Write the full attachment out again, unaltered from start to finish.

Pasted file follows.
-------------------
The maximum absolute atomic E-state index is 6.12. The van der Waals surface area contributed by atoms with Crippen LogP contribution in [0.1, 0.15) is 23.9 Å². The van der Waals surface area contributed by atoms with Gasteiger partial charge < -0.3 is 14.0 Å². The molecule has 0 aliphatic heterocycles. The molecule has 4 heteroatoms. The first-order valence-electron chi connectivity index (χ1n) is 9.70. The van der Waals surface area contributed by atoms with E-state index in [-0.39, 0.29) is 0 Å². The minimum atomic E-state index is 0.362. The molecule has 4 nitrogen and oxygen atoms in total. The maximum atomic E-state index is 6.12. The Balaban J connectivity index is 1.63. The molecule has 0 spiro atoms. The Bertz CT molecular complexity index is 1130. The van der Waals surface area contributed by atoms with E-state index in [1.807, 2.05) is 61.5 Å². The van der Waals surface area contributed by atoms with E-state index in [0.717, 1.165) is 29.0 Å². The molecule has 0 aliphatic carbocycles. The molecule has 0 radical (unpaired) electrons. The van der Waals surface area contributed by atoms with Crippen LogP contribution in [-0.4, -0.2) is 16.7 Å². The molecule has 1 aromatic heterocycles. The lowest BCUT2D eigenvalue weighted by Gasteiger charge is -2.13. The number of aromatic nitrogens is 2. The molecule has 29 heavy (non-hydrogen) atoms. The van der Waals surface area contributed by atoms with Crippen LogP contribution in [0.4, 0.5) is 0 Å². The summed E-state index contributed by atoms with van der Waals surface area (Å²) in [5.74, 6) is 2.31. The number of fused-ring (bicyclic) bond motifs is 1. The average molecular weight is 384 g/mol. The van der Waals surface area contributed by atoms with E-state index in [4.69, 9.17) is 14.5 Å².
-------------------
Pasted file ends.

The maximum absolute atomic E-state index is 6.12. The van der Waals surface area contributed by atoms with Crippen LogP contribution in [0.1, 0.15) is 23.9 Å². The van der Waals surface area contributed by atoms with Gasteiger partial charge < -0.3 is 14.0 Å². The molecule has 0 aliphatic heterocycles. The molecule has 4 heteroatoms. The first-order valence-electron chi connectivity index (χ1n) is 9.70. The van der Waals surface area contributed by atoms with E-state index in [-0.39, 0.29) is 0 Å². The minimum atomic E-state index is 0.362. The molecule has 4 nitrogen and oxygen atoms in total. The maximum atomic E-state index is 6.12. The Balaban J connectivity index is 1.63. The molecule has 0 spiro atoms. The Bertz CT molecular complexity index is 1130. The van der Waals surface area contributed by atoms with E-state index in [1.807, 2.05) is 61.5 Å². The van der Waals surface area contributed by atoms with E-state index in [0.717, 1.165) is 29.0 Å². The molecule has 0 aliphatic carbocycles. The molecule has 0 radical (unpaired) electrons. The van der Waals surface area contributed by atoms with Crippen LogP contribution in [-0.4, -0.2) is 16.7 Å². The molecule has 1 aromatic heterocycles. The lowest BCUT2D eigenvalue weighted by Gasteiger charge is -2.13. The number of aromatic nitrogens is 2. The molecule has 29 heavy (non-hydrogen) atoms. The van der Waals surface area contributed by atoms with Crippen LogP contribution in [0.4, 0.5) is 0 Å². The summed E-state index contributed by atoms with van der Waals surface area (Å²) in [5.74, 6) is 2.31. The number of fused-ring (bicyclic) bond motifs is 1. The average molecular weight is 384 g/mol. The van der Waals surface area contributed by atoms with E-state index in [4.69, 9.17) is 14.5 Å².